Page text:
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Words by Drew Rohde  |  Photos by xxx

When we began our Canyon Spectral CF 8 K.I.S. review, we set out with open minds and excitement. In our opinion, why wouldn’t you want to try a new technology that would hopefully offer a difference to the ride experience? However, based on the online hate the Canyon K.I.S. system has received, not everyone feels the same. Canyon’s Keep It Stable – or K.I.S. system – is available in select bikes and licensed from Syntace as a form of mechanical steering assistance or a stabilizer device. Robert attended a media event last year and dove into some details during his first ride, and Drew also had the chance to get his first ride on a prototype Canyon eBike in Whistler BC last summer. Both of those videos have some interesting insights and first ride experiences. This long-term review of the Canyon Spectral CF8 K.I.S., however, needed to go further than the novelty of it all and see if K.I.S. really was the best thing to come along since dropper posts. So, did it win over our riders? Find out below.


• 150mm Horst Link Suspension
• HTA 64
• STA 76.5 (effective)
• REACH 481 (Large)

Frame: Carbon (CF) | 150mm
Fork: RockShox Lyrik Select+ RC 160mm
Shock: RockShox Super Deluxe Coil Select+ RT

Brakes: SRAM Code R | 200mm Centreline rotors
Handlebar: Canyon G5 Alloy 31.8mm | 780mm | 30mm Rise
Stem: Canyon G5 Alloy 31.8mm | 40mm Length
Seatpost: Canyon G5 | S/M: 170mm, L/XL: 200mm
Saddle: Ergon SM10 Enduro Comp

Wheelset: DT Swiss EX511 370LN
Front tire: Maxxis Assegai EXO MaxxTerra 29″ x 2.5″
Rear tire: Maxxis DHR2 EXO+ MaxxTerra 27.5″ x 2.4″

Bottom Bracket: SRAM DUB BSA
Cassette: SRAM GX Eagle | 10-52T
Cranks: SRAM GX Eagle | 32T | 170mm
Shifter: SRAM GX Eagle AXS | 12s
Derailleur: SRAM GX Eagle AXS |12s


  • Versatile

  • Super fun

  • Suspension feels surprisingly good

  • K.I.S. (Don’t knock it til you try it)

  • Decent Value


  • K.I.S Realignment usually required in event of a fall/crash


The Canyon Spectral is not a new machine, however it has enjoyed success as a crowd-pleasing all mountain bike with many riders, so Canyon opted to use it as the test bed to release the Syntace-developed Keep It Stable, K.I.S., technology to the wider market. Did it make a good bike better?

THE K.I.S. SYSTEM | We’ll keep our section on the K.I.S. system fairly brief in this article and instead focus on our ride impressions over the longer term. If you want to know the fine details and some of the theory behind the K.I.S. system, you can check out our first ride review article here.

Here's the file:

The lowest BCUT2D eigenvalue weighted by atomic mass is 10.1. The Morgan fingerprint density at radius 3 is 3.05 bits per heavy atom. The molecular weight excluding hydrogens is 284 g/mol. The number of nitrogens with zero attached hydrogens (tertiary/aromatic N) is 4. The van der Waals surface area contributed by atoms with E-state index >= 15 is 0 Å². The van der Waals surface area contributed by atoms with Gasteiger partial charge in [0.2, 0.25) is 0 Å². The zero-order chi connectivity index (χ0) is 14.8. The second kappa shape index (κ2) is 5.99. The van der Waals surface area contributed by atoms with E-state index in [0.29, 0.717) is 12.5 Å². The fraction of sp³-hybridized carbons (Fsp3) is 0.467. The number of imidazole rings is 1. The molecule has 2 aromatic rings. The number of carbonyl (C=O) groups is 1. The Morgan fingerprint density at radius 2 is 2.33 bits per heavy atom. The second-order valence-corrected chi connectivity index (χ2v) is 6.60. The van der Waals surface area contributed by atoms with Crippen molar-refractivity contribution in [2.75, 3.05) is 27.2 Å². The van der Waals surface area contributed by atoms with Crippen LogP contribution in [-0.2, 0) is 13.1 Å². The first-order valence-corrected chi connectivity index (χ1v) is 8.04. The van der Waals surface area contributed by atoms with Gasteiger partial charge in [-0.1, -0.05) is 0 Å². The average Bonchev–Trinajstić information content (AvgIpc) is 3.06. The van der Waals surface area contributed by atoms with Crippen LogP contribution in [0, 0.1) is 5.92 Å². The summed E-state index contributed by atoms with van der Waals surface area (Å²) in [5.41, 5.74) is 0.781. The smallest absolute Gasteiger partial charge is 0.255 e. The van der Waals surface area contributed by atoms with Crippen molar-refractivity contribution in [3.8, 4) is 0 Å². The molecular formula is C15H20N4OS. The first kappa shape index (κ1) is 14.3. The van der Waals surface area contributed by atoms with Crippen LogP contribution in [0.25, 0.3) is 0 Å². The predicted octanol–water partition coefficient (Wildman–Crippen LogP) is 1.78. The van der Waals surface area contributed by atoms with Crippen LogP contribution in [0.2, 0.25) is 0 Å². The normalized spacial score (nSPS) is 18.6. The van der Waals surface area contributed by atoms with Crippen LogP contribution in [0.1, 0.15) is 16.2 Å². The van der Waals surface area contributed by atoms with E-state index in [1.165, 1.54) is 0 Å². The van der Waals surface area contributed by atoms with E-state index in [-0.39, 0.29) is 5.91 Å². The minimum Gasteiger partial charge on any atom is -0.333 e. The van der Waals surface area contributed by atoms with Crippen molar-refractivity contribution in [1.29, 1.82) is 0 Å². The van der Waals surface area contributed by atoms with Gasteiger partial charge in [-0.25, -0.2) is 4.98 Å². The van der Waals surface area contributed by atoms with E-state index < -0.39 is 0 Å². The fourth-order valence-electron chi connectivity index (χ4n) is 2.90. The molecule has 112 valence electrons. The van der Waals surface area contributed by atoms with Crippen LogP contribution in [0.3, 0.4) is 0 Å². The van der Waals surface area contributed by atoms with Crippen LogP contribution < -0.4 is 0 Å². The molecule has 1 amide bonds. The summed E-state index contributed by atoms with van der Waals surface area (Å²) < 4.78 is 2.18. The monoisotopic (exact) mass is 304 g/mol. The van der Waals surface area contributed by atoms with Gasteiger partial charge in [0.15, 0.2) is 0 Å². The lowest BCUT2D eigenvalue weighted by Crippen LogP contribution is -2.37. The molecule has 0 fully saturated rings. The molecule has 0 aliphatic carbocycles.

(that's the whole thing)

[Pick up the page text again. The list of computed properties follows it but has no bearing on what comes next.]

The K.I.S. (Keep It Stable) system is designed to improve steering dynamics on a bike, creating a counter force to any deviation of the front wheel from straight. It comprises a cam ring that is attached to the steerer inside the headtube; two springs that are attached to adjustable block inside the headtube; and two synthetic fiber bands to connect them together. The adjustable block can be moved fore and aft to change the pretension on the springs, increasing or reducing the effect of the system on the steering.

Claimed benefits are improved stability and precision; reduced fatigue; and improved climbing efficiency and control thanks to wheel flop being counteracted. We were interested to find out if all of this ran true, and if so, were there any downsides to accompany the benefits.

FRAME AND FEATURES | Canyon is only offering the K.I.S.-equipped Spectral in their mullet wheel setup (29”F/27.5”R) CF8 build for now, with a carbon fiber (CF) frame housing the K.I.S. tech, and an aggressive build kit that’s built to take some abuse. There’s a 150mm travel rear end which is paired with a 160mm fork. The CF frame features all the modern features you may expect: a SRAM UDH, two-position geometry flip chip, ISCG-05 tabs for a chain guide, guided internal cable routing, room for a water bottle, and a gear mount which comes setup with a LOAD bag to store small spares and tools.

Canyon backs their Spectral CF8 frame and their own-brand components with a 6-year warranty for the original owner. Also great to see is a 30-day ride and return period, so customers can get their money back if they’re unhappy after the first few rides on their new bike.

Canyon Spectral CF8 K.I.S Review

SUSPENSION | Canyon continues to use their Triple Phase Horst Link suspension system on the Spectral, with the claimed three phases delivering a smooth feel on small bumps; stable mid stroke and ramp up at the end of its stroke.

In reality, it’s quite a typical leverage ratio curve which delivers around 29% progression which flattens towards the end of the stroke to prevent a harsh ramp when used with an air shock. Anti Squat is fairly low at sag for a modern all mountain bike, rising from around 85% in the climbing gears to roughly 100% in the harder gears. Anti Rise, or Brake Squat, sits at a fairly low figure of 65% at sag – typical for Horst Link bikes.

GEOMETRY | The Canyon Spectral Mullet has a fairly well-rounded geometry without any numbers that stand out. In the low setting of the flip chip, the Head Tube Angle is 64°; Effective Seat Tube Angle is 76°; the BB sits 33mm below the axles and the chainstays are 437mm long. Reach numbers are quite typical, going from 431mm on size Small to 506mm on XL. Our size Large test bike had a 481mm Reach and 633mm Stack height, with a Wheelbase totaling 1,255mm.